Or is it, like Brian suggested, ok to love and minister to them right where they are?
For me, as a man and a “Done” I moved away from the traditional church setting in search of biblical and personal conversations that go much deeper than the epidermis.
I’m a Done in the sense that I don’t attend a church in my hometown in rural Texas, but I watch online services at a progressive Presbyterian church in suburban Seattle every Sunday. I had dropped out of church, but my brother told me about the services at his church and it changed my life.
The difference is that this church, Bellevue Presbyterian Church, does things that seem unusual.
1. The sermons challenge us to live the love of Jesus out in the community, away from our neighborhood and among our neighbors in the way Jesus explained the term “neighbors”. For me that means becoming a weekly Reading Buddy at an elementary school with 80% of the kids qualifying for free or reduced lunch. I’ve also volunteered at events to rebuild flood damaged homes in the poorest sections of our community.
2. The sermons also emphasize that Jesus loves and God uses imperfect people. The churches I had attended seemed focused on the guilt model to keep people coming back.
3. The sermons point me to teachers and books that I’ve studied to become more knowledgeable about the history of ancient Israel, the history of the Church, and current Biblical scholarship. So I’ve read Parker Palmer, Tim Keller, N.T. Wright, Pete Enns, Derek Flood, C.S. Lewis, Brian McLaren, Dave Tomlinson, Ben Baughman, Pope Francis and others. One of my favorites was Church History in Plain Language by Dr. Bruce Shelley.
Here in the Bible Belt, we have a variety of churches, but the call to Love Your Neighbor doesn’t seem to get much emphasis across racial lines. The Prosperity Gospel is also a common theme at many evangelical churches. And Bible study at local churches would never point me to the authors and books I’ve listed.
I’d attend a clone of my brother’s church if it could be transplanted here in Texas, but I’m grateful for the opportunity to gain inspiration from the services online.
By the way, Ben and Carma Baughman pointed me to your website Thom.
This may sound old, but why can’t we just go back to the Acts of the Apostles model of doing Church? I mean that is what Jesus and the disciples left us. I have found that the further we get from the original instructions Jesus left us… the further we also get from His mission and the more distracted we get on things that have no eternal significance.
I was in the 10% of almost done until just recently. I would have been totally done if my husband kept us going to our traditional Sunday morning church service. I had told him I didn’t want to go anymore (even though we were both serving in ministries). We now go to a non-traditional evening service that has rectified most of my done issues. Thankfully, this service is offered at the same Church but with a different Pastor on staff. Totally different atmosphere.
Here are some of my done issues:
lack of real, deep relationships (even if you go to several home groups weekly)
lack of equipping and activation (as opposed to just teaching)
lack of sending (old fat sheep that are never sent to fulfill their God given purpose)
lack of discipleship and self-centeredness (Carnal Christians)
more focus on money and programs then on people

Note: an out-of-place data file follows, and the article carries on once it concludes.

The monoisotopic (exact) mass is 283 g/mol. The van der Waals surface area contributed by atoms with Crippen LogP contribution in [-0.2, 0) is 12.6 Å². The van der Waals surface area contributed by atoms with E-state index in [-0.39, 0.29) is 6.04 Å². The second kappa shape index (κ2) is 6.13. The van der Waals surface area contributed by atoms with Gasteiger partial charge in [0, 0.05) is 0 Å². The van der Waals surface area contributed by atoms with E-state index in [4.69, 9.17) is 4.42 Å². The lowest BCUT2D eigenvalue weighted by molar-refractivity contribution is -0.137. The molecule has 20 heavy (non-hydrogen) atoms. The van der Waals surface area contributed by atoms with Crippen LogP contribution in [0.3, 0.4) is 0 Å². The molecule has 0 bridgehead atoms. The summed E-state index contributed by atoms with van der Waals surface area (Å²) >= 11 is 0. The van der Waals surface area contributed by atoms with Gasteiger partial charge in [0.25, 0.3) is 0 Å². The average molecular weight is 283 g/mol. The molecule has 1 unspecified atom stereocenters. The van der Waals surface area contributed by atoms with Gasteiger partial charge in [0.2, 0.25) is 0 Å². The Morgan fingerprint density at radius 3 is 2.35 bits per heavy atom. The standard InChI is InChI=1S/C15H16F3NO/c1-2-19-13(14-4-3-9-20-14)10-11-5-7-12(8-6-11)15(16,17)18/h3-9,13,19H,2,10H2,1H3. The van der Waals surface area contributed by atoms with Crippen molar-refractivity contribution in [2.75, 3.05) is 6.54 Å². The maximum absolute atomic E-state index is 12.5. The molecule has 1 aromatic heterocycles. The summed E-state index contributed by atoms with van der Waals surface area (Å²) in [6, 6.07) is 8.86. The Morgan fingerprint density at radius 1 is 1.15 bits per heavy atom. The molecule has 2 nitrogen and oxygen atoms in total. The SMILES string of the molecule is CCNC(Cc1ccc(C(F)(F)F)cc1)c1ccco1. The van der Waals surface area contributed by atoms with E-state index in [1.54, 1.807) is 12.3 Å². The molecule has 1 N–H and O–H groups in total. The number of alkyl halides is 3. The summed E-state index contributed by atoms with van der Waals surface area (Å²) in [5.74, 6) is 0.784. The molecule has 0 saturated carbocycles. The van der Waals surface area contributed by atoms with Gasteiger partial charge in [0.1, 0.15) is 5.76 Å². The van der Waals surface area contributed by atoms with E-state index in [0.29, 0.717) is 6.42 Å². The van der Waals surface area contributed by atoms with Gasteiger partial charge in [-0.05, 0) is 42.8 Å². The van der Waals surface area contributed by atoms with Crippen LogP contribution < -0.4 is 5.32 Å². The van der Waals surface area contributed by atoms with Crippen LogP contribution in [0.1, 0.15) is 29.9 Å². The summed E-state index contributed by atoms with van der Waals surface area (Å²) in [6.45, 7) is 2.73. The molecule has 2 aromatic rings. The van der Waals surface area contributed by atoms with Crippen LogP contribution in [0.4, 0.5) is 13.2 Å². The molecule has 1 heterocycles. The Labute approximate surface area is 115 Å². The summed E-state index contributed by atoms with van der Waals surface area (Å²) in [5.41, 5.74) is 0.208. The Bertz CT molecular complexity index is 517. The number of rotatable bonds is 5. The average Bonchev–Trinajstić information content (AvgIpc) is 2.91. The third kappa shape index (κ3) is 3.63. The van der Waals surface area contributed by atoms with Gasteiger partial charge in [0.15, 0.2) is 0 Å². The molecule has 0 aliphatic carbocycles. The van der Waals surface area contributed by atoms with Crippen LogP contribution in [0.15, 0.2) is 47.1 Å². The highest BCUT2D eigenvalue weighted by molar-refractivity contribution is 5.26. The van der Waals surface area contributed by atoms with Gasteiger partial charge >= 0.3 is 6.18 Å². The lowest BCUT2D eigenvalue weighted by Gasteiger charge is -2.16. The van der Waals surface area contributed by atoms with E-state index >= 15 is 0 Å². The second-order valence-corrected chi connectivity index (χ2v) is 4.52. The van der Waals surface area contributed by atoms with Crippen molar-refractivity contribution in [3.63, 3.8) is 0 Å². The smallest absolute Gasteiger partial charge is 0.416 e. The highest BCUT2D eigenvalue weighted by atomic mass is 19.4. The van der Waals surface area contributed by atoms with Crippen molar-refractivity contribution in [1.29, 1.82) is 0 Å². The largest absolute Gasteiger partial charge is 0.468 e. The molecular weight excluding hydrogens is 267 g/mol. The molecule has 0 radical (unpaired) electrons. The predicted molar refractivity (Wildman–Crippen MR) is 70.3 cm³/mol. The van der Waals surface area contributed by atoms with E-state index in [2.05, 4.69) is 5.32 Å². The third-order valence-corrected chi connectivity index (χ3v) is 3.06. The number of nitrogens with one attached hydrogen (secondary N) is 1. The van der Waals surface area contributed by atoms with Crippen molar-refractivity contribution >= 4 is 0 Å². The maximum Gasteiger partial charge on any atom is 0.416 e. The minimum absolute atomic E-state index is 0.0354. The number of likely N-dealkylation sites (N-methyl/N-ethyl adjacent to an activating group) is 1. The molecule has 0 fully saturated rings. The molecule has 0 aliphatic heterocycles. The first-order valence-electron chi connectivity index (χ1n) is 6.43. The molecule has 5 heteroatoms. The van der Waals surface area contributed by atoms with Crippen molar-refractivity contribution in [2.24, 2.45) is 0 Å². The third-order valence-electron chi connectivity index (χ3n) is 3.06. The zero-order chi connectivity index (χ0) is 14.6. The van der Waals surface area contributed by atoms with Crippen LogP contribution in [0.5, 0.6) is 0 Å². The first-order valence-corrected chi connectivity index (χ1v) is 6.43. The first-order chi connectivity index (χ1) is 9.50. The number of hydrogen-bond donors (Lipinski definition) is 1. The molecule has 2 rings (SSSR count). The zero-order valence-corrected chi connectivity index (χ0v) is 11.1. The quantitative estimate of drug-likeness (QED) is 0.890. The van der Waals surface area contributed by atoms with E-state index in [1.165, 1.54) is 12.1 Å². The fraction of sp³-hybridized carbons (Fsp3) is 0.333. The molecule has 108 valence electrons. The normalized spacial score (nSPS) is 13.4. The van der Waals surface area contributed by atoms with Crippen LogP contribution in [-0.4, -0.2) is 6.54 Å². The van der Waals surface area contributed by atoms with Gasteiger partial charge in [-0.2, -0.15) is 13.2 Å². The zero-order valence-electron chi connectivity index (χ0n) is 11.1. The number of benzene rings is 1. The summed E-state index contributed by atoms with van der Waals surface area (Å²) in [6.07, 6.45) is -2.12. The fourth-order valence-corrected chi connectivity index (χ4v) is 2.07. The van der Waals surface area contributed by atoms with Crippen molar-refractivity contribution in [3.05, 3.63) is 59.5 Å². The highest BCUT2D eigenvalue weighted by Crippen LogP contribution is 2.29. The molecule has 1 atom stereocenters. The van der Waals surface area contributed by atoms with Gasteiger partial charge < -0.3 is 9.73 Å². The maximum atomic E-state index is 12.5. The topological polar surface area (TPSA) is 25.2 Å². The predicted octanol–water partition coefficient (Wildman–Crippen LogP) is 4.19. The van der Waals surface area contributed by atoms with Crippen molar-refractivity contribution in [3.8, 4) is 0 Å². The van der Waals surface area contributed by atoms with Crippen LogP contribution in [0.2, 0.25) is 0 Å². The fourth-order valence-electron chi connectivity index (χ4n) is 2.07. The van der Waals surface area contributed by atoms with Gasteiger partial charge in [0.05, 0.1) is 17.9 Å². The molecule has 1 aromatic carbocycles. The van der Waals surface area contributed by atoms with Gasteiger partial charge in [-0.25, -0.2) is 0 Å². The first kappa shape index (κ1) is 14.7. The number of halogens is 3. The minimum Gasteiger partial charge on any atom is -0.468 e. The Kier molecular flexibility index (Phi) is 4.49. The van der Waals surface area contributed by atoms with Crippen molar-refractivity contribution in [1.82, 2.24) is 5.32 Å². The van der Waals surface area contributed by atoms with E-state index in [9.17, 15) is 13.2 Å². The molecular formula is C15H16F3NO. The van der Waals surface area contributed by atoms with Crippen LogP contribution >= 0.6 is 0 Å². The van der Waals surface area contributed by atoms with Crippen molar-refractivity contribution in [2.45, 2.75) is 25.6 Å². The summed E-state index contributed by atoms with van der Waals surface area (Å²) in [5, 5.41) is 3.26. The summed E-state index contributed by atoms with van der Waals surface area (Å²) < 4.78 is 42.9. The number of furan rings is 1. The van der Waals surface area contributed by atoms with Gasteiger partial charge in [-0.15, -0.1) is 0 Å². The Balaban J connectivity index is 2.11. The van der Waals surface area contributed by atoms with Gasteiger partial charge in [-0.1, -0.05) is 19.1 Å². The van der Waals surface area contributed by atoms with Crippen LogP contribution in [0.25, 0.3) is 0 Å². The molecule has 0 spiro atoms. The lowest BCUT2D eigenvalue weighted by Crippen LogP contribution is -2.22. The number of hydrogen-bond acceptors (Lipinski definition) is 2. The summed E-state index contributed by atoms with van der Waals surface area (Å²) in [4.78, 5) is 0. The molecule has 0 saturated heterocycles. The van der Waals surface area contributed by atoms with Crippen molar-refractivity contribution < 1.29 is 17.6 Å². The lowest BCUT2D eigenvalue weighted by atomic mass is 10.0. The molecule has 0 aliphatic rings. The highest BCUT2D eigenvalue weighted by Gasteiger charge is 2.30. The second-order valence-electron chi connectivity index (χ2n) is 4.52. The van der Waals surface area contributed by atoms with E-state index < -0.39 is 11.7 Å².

This non-traditional service we go to is basically led by the Holy Spirit.
Relationally – People at this service seek to know you and have relationship with you. People call. FB, meet and text each other during the week (not just talk in person on Sunday). The Pastor and his wife talk to me like a real person and make me feel welcome. Others in the community take interest in my interests. There is time set aside before and after the service to grab a cup of coffee or tea and just talk, share and pray with each other. Donations for baked goods are given to an orphanage in Africa. It is generally a loving non- judgement zone. They encourage and help people to connect with each other.
We do have Worship but it looks different from week to week. It could be live worship with a band, or acoustic guitar, or it could be u-tube videos. The house is open to worship however you feel led. You can dance, use flags, raise your hands, sit, lay prostrate… anything that helps you connect with God. We even had a circle dance once and a fire tunnel. Crazy!
Equipping and Activation – The Word of God is awesome but this takes it further. We don’t just talk about praying for the sick, we all lay hands on the sick. We don’t just talk about the prophetic or talk about hearing from God… but we listen and write encouraging words to each other… we prophesy over each other. We don’t just talk about evangelism… we hit the streets to share the love of Jesus. We ask questions and are real. There is interaction throughout the whole night. Individuals give testimonies and share a scriptures. One time a guy (not on a worship team) felt led to play his trombone over someone when there was a word of knowledge given. The power of God fell on this woman when he started playing and she was completely healed. Isn’t God awesome?! This would NEVER happen in a Sunday morning service. There are times when there is just a teaching… to bring revelation that will remove lies or to bring repentance. We are encouraged to ask questions. The Pastor is the first to admit that the messages he brings are often because God put a finger on something in his own life and he doesn’t want us to fall into the same trap. When you deliver messages in a real and truthful way, then we can all grow together without fear of judgement. If one is struggling there are probably others struggling too… better to talk openly about it, bring it to Jesus and pray rather then just “stuffing” it.